“I hope students take away from Nobles two critical capacities that I believe are the timeless gifts of a Nobles education. I believe these things will serve them unerringly well as they traverse into their future lives and a world that is as yet indistinct and unknowable. These are, first, the ability to think clearly and ethically; and the second is the capacity to empathize with the experiences and perspectives of others. I believe these skills are essential to find the path to the life well and happily led,” Henderson said. You can read Henderson’s full remarks here.

Before introducing faculty speaker, Kate Ramsdell, Henderson also bestowed the Vernon Greene Award for excellence in teaching to theatre faculty member and chair of the performing arts department Dan Halperin, who joined the Nobles faculty 17 years ago as a one-year sabbatical replacement. “Dan has been daring, original and inspired,” Henderson said of Halperin’s tendency to take on difficult material and challenge his actors and audience.

“He is jolly yet, at the same time, demanding; he sustains exceptionally high expectations while projecting genuine empathy; and he upholds high personal and intellectual principles even as he invites discourse and difference from others.”

Faculty speaker Ramsdell, director of college counseling and a member of the English department, asked students to consider what they don’t know—and the richness and opportunity of opting to grapple with assignments, experiences and people who are not immediately knowable. She referenced the artistry of photographer Diane Arbus who insisted on engaging with her subjects—looking them in the eye.

“When you let someone look you in the eye, you become vulnerable… if even only for that moment. I have watched you all, in your own ways, allow us all to look you in the eye during the past few weeks. In these moments, I was reminded that Nobles is an astonishing community.” (Read Ramsdell’s full remarks here.)

David Henderson and Nairi Brown were selected by their classmates to speak on the dais. They both spoke of discomfort and lack of self-confidence early in their Nobles experience and how NED Talks (Nobles’ version of TED Talks) helped each of them find their place.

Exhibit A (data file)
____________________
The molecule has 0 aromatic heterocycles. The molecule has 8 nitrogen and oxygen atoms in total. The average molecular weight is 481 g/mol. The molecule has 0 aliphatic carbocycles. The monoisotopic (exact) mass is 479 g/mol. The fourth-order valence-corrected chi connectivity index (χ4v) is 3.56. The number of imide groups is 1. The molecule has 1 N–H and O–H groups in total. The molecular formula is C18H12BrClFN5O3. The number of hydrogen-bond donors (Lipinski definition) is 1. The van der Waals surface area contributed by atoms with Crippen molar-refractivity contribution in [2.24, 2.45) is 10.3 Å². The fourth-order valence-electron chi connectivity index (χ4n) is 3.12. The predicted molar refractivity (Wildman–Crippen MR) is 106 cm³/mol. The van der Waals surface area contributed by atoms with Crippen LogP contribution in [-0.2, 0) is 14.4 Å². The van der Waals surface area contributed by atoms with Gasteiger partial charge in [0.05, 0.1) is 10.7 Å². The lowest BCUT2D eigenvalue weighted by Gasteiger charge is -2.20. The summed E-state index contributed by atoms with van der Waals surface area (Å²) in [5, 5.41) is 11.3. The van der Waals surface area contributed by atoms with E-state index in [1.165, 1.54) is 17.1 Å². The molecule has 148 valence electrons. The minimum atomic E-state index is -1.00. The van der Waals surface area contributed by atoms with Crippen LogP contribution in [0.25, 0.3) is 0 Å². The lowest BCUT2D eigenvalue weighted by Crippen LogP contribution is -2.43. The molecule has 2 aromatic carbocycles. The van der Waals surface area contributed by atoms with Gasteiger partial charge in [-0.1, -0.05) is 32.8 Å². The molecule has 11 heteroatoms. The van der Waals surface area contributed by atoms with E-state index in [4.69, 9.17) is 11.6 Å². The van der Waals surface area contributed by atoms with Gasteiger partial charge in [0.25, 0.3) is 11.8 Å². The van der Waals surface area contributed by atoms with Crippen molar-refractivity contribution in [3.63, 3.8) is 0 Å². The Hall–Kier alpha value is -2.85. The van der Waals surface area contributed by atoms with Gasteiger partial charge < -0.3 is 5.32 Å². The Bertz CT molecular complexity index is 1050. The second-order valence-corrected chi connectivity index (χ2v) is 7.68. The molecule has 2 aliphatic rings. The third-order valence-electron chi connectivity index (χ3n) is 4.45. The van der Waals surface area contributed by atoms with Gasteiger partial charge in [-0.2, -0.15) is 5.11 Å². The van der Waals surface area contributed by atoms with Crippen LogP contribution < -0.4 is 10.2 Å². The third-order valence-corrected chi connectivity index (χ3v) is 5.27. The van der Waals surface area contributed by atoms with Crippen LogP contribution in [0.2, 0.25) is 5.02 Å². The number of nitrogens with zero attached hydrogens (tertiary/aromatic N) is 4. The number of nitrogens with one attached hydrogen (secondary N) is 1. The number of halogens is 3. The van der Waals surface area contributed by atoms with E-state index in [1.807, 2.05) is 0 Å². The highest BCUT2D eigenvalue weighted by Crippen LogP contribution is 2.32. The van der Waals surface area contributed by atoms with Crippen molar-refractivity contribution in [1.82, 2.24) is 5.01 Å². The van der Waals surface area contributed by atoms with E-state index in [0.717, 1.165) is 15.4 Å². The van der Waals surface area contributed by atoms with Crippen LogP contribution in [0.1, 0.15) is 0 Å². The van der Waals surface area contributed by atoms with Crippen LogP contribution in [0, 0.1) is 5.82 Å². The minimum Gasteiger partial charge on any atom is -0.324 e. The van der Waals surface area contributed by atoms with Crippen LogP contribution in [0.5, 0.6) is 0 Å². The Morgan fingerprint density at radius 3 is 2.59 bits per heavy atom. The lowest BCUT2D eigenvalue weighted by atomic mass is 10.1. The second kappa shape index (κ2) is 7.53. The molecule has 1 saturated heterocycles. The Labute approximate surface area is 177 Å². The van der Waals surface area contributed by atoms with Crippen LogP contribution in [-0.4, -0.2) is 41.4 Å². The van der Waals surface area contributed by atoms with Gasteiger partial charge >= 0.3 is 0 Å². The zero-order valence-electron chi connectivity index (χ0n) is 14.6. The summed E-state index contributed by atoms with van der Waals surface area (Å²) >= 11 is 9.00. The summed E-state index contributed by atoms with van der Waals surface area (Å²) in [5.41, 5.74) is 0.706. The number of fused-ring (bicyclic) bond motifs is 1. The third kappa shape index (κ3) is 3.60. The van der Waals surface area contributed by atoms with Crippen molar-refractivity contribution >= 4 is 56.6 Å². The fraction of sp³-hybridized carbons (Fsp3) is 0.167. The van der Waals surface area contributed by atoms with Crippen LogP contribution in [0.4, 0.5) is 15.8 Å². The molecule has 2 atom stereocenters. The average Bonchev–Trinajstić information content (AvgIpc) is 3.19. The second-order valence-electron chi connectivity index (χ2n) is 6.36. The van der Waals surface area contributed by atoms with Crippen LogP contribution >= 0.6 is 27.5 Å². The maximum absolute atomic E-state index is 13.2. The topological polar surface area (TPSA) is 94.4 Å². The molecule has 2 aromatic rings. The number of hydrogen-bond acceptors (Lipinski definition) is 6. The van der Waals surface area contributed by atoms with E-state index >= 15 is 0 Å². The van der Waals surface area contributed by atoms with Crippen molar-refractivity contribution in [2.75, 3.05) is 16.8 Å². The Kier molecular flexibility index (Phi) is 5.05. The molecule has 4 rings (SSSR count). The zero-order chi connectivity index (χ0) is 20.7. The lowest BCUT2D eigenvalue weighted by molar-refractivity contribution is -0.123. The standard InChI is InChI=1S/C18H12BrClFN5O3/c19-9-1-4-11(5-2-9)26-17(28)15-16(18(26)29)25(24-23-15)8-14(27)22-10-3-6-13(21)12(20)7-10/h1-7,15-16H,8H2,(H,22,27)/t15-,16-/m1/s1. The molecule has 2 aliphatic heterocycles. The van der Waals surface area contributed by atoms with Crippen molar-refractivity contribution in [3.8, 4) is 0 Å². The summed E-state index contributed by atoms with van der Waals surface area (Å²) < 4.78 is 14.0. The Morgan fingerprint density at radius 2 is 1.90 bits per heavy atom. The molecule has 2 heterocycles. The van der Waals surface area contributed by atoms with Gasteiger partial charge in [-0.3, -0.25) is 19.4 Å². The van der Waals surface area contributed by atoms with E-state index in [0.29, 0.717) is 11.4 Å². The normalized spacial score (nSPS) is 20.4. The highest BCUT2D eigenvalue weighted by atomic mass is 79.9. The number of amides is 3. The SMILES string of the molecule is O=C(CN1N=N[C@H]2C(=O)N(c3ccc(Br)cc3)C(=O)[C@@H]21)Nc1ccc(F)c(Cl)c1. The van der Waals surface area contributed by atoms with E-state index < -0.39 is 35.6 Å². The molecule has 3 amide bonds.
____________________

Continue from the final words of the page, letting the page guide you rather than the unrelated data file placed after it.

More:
Henderson shared his odyssey with tales of himself as a somewhat unlikely hero. “The closing of my odyssey is this: You are going have obstacles in your life, everyone has them, but don’t let those obstacles become excuses. Don't let them block you from who you are and what you want to do,” Henderson said.

Brown told of her journey from public school and her realization that everything she thought she was good at, another Nobles student seemed to be better. In her NED talk, Brown revealed to classmates that she has Type I diabetes.

“I was proud of the courage I had to speak in front of the whole school, and I was relieved that people laughed. But, what that talk did for me was so much more than give people some information or a few laughs,” Brown said. “It changed how people saw me. But, it also changed how I saw Nobles.

“The reaction from this community astounded me. People, whether I knew them or not, reached out to me, and congratulated me for what I had done…I started to realize just how special this place is, and how much I needed to appreciate my time here.”

The ceremony included additional awards such as the Head of School Prize, Miller Medal and Gleason Award, which went to new graduates Rachel Janfaza, and Lucinda Quigley and William Wang, respectively.

After accepting their diplomas, the graduates greeted and thanked faculty and family members. Among the final musical performances, after a week filled with many memorable performances, was the First Class Ensemble with “Noble and Strong” by faculty member Michael Turner with lyrics by Sam Forman ’95. The pair wrote the song in honor of Nobles’ sesquicentennial.

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Congratulations, Class of 2016!